April 14, 2006

A letter of thanks

I wrote, this morning, a long letter of thanks to a friend, a Hasidic Jew who gave me a gift this year and a gift several years earlier. With some minor changes, I realized upon re-reading, it would make an excellent blog entry. And so:

Dear Friend,

Please excuse the fact that I am writing to you on my computer as opposed to by hand. I want you to be able to read my note, you see, and my handwriting would make that much more challenging than strictly necessary.

This is a long overdue note but, just the same, I write to thank you for the gift you made me of the _______ Haggadah some several years ago and for the gift you gave me of the matzah, this year.

As you may know, I now have three children: The Girl Child, age 5; The Boy Child, age 3; and, The New Addition some 10 days old now. I send the Girl Child and the Boy Child to preschool at the _____ Synagogue of ____ where, along with playground time, they receive the beginnings of a formal Jewish education. Frankly, their education is already probably better than what I was open to receiving. Indeed, I wish you could have heard the Girl Child sing the four questions at the Seder on Wednesday night in Hebrew. It was lovely and better than I could have.

As we were coming home from the Seder, the Girl Child told me that she did not want to have a second Seder on Thursday night. Well, I certainly wasn’t going to push Jewish life on her. My view is that it needs to be a part of her life because she has been led to want it as a part of her life not because I have forced her into it. It may not be the right decision, at the end of the day, but I am doing the best I can. So, I acquiesced and told her that that would be fine and we could skip the second Seder.

Then I got home last night and, I am happy to report, was confronted with an angry and disappointed young lady who demanded to know why we were not having a second Seder. I explained to her that if she had wanted one, we would have been able to have one but that I had to prepare and would have had to have come home much earlier than I did. Her mother promised her that, with the seven days left to us, we would have a second Seder. She was mollified.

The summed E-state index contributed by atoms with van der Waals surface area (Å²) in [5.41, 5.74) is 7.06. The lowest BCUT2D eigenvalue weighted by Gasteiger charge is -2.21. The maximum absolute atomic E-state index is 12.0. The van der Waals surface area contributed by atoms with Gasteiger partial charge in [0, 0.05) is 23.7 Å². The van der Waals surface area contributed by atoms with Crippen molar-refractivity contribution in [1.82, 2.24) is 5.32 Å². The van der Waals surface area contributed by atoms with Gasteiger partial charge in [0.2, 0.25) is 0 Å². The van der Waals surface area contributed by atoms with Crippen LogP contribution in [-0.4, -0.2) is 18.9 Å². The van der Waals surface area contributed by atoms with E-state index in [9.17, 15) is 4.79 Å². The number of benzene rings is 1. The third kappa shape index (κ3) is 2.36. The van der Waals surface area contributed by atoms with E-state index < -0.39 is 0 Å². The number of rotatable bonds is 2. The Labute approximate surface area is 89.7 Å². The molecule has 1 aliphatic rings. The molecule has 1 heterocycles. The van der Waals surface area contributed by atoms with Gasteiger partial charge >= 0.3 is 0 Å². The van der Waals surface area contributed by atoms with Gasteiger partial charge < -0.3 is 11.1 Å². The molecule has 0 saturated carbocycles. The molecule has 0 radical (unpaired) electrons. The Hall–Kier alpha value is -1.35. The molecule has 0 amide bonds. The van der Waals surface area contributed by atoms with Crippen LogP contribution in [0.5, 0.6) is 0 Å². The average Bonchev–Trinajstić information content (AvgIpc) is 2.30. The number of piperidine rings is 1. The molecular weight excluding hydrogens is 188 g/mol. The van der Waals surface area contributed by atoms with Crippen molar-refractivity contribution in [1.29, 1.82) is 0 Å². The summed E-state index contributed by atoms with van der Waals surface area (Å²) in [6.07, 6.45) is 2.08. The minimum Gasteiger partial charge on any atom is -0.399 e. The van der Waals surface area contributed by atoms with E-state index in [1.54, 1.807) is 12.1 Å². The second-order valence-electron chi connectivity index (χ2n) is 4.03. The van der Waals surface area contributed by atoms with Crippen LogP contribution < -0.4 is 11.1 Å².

And so, I went to the bookshelves in my den. I knew that I would find there the only Haggadah I owned: The _____ Haggadah you had given to me. I took it from the shelf and put it in my bag to bring with me on the train for my commute so I could review it and make some appropriate selections from it for our second Seder. I had never, I must confess, looked at it beyond a sort of cursory fashion before but, I thought, it is a Haggadah and a Haggadah is exactly what I need.

I read through the first half of it this morning and, in one sitting, feel as if I have acquired a vastly different understanding of the Passover holiday, of the miracle of the Exodus, of the importance of it all to me as a Jew. It is a wonderful book, my friend, and, I am almost ashamed to say, I have already learned so much from it.

I did not realize that “the Children of Israel ‘were naked and bare’ -- they did not perform mitzvot in Egypt [and] [e]ven the mitzvah of circumcision was forgotten. When the time for the redemption finally arrived, G-d gave the Jews to mitzvot to perform: the Paschal Lamb and circumcision . . .” (citation omitted). I did not realize that it was, among other things, due to the performance of these two mitzvot that G-d redeemed our people from slavery in Egypt. This affected me greatly and I want to share with you why.

My newest son, the New Addition, named in blessed memory of my grandfather, _______ who died in December 2005, was born on April 5, 2006. We held my son’s bris on Wednesday, April 12, the morning of the first Seder. His circumcision was held the morning of the day on which we gathered to thank G-d for his redemption, just as the Haggadah recounts that our people were circumcised those thousands of years ago. With that beautiful ceremony, we were all privileged to share a connection with our fore-fathers as they too were circumcised and waited to be freed from slavery. I, obviously, did not realize the significance of the timing of the New Addition’s bris until I read the book you gave me. My grandfather would have known, I bet.